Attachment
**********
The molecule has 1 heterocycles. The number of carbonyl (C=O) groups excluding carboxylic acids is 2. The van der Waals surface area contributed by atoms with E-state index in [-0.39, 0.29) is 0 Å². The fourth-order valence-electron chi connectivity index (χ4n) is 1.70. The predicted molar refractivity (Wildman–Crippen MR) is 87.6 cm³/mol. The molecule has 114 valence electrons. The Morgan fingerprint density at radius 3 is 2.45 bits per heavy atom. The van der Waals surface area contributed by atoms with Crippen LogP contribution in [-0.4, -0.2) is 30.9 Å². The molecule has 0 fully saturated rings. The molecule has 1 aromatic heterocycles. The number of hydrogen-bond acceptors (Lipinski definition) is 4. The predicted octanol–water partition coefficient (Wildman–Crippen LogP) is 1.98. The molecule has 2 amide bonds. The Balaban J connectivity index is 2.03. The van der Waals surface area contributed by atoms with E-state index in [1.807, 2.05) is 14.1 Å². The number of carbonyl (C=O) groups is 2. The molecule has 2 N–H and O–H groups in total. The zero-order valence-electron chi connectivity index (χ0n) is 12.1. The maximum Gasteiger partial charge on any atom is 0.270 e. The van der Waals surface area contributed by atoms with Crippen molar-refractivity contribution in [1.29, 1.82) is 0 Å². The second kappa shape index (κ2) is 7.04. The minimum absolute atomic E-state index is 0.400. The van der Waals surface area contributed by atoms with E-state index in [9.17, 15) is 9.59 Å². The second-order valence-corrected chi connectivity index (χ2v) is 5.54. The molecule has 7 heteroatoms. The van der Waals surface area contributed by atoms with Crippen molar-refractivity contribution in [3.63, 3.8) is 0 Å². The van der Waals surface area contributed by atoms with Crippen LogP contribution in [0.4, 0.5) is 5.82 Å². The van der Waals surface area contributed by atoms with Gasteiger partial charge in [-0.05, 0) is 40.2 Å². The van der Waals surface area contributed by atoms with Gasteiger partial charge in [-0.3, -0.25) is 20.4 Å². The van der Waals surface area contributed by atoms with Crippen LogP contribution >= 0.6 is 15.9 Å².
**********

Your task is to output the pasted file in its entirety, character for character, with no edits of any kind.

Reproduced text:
The molecule has 1 heterocycles. The number of carbonyl (C=O) groups excluding carboxylic acids is 2. The van der Waals surface area contributed by atoms with E-state index in [-0.39, 0.29) is 0 Å². The fourth-order valence-electron chi connectivity index (χ4n) is 1.70. The predicted molar refractivity (Wildman–Crippen MR) is 87.6 cm³/mol. The molecule has 114 valence electrons. The Morgan fingerprint density at radius 3 is 2.45 bits per heavy atom. The van der Waals surface area contributed by atoms with Crippen LogP contribution in [-0.4, -0.2) is 30.9 Å². The molecule has 0 fully saturated rings. The molecule has 1 aromatic heterocycles. The number of hydrogen-bond acceptors (Lipinski definition) is 4. The predicted octanol–water partition coefficient (Wildman–Crippen LogP) is 1.98. The molecule has 2 amide bonds. The Balaban J connectivity index is 2.03. The van der Waals surface area contributed by atoms with E-state index in [1.807, 2.05) is 14.1 Å². The number of carbonyl (C=O) groups is 2. The molecule has 2 N–H and O–H groups in total. The zero-order valence-electron chi connectivity index (χ0n) is 12.1. The maximum Gasteiger partial charge on any atom is 0.270 e. The van der Waals surface area contributed by atoms with Crippen molar-refractivity contribution in [1.29, 1.82) is 0 Å². The second kappa shape index (κ2) is 7.04. The minimum absolute atomic E-state index is 0.400. The van der Waals surface area contributed by atoms with E-state index in [9.17, 15) is 9.59 Å². The second-order valence-corrected chi connectivity index (χ2v) is 5.54. The molecule has 7 heteroatoms. The van der Waals surface area contributed by atoms with Crippen molar-refractivity contribution in [3.63, 3.8) is 0 Å². The van der Waals surface area contributed by atoms with Crippen LogP contribution in [0.4, 0.5) is 5.82 Å². The van der Waals surface area contributed by atoms with Gasteiger partial charge in [-0.05, 0) is 40.2 Å². The van der Waals surface area contributed by atoms with Gasteiger partial charge in [-0.3, -0.25) is 20.4 Å². The van der Waals surface area contributed by atoms with Crippen LogP contribution >= 0.6 is 15.9 Å².